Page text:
Homeschool Math Help with Math Skills Rescue from math Essentials

I received this complimentary product  through the Homeschool Review Crew.

Math Essentials Speed Wheel Drills

Math Essentials has done it again, with a great homeschool math helper! This time my 5th grader has been using their Basic Math Skills Rescue Parts 1 and 2. This is a 2 part math series designed to help mathl students master the critical, foundational skills in grades 3-algebra. This is going to be a wonderful resource for homeschoolers needing extra practice or help getting down those hard to grasp skills!

Math Essentials- Math Skills Rescue

I can’t tell you what a great time it was for our family to use this series. Though she has only worked in book 1, the extra practice has been such a great help for my 11 year old. Long division with 2 digit divisors y’all … it’s taking more effort than math skills in the past.

About the Books

These lessons are short, concise and help students with the math they need to know, with each topic building on the next. It has really been a helpful practice for my daughter. The back of the book has the answer key, which is helpful for student’s self checking, or for parents. These skills are all the same things we are learning in our math curriculum; it lines up perfectly in 5th grade! I know if we can get through these books, pre algebra and algebra are going to be so much easier for my girl.

Book 1 covers topics:

  • Whole numbers & integers
  • Fractions
  • Decimals

Book 2 covers:

  • Geometry
  • Problem Solving using all the above skills
  • More Advanced Pre-Algebra Skills

Math Essentials- Math Skills Rescue

With a strong background in these areas, students will be prepared for success in algebra and beyond.

The cover of each book is thick and glossy. The pages are a thick, white paper that just barely shadows, but does not bleed through. They are 242, and 248 pages long respectively. The back of each book has a glossary with terms used, and some very helpful charts- charts for symbols, fraction equivalents (woo hoo), and squares and square roots just to name a few. The first are pages are resources for parents, including tips for using the online video tutorials, notes to parents, and a How to Use This Book section. The table of contents breaks pages down by skill learned which is going to be helpful your child needs to brush up on specific topics.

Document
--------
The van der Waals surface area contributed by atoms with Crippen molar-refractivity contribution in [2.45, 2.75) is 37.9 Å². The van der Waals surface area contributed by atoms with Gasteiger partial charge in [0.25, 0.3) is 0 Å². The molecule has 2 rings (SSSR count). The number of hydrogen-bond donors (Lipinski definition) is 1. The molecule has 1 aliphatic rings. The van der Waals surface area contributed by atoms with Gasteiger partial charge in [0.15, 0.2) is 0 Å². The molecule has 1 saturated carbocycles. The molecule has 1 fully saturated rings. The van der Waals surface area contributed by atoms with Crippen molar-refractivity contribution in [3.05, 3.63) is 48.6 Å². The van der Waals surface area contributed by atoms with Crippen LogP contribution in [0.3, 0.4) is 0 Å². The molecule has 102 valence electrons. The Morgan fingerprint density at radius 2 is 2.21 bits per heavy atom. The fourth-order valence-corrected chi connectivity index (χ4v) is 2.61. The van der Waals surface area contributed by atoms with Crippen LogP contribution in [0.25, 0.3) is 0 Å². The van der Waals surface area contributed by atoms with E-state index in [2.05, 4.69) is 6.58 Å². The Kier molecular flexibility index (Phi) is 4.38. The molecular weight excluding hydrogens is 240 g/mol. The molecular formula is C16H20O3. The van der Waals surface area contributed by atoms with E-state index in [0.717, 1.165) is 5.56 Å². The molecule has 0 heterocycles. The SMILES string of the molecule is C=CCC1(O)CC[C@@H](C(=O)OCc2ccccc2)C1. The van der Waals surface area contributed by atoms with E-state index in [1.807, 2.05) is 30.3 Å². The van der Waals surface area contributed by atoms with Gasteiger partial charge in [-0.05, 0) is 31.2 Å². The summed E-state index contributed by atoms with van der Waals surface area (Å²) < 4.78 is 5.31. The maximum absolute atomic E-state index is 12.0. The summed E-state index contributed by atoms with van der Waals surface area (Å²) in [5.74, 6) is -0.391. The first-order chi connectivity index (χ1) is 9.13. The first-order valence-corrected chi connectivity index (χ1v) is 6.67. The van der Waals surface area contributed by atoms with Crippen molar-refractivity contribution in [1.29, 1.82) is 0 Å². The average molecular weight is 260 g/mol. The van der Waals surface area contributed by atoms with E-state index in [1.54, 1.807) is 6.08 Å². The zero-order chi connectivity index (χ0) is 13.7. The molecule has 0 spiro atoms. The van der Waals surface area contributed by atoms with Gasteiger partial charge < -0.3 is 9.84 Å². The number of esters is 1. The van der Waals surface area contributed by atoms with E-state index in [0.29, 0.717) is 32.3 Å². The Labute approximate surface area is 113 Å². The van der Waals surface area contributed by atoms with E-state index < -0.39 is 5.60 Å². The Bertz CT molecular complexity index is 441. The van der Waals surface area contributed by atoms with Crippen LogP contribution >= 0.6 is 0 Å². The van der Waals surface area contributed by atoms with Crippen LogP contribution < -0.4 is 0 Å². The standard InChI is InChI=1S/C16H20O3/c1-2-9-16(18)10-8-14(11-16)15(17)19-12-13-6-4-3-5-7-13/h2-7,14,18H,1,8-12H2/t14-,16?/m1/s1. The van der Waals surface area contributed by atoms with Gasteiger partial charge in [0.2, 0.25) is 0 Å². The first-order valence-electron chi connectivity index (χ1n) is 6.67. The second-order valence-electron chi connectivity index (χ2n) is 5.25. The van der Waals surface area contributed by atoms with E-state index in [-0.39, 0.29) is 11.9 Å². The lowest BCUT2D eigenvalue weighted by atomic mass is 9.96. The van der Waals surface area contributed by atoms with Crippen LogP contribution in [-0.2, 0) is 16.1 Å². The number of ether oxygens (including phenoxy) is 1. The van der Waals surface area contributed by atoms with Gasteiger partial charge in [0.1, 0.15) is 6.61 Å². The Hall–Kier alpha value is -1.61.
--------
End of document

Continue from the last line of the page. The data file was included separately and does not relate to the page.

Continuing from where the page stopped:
Basic Math Skills Rescue Book1


How We Are Using The Series

Book 1 is as far as we have gotten for now, but it has been a great practice book so far. Now that we’ve made it to the 2 digit divisors section, and she worked through the lesson, I think she’s finally got it! Whew, we’ve been working on this for a few weeks on our own.

I’m so glad to know that these topics are important for future math skills, and that we have help to master them before middle school. We do use graph paper to help with the process of “showing work,” so on most of her pages are just the answers. She puts her graph paper work pages into the book with the corresponding page so I can see her work/help if there are mistakes.

Each lesson has a helpful hints section, which are reminders on how to do the math skill learned in that lesson. This helps set parents and students up for success. The reminders are well written, to the point, and give examples/visuals of what is being practiced. This was helpful for my daughter to remember a specific skill that she maybe hasn’t practiced in a while.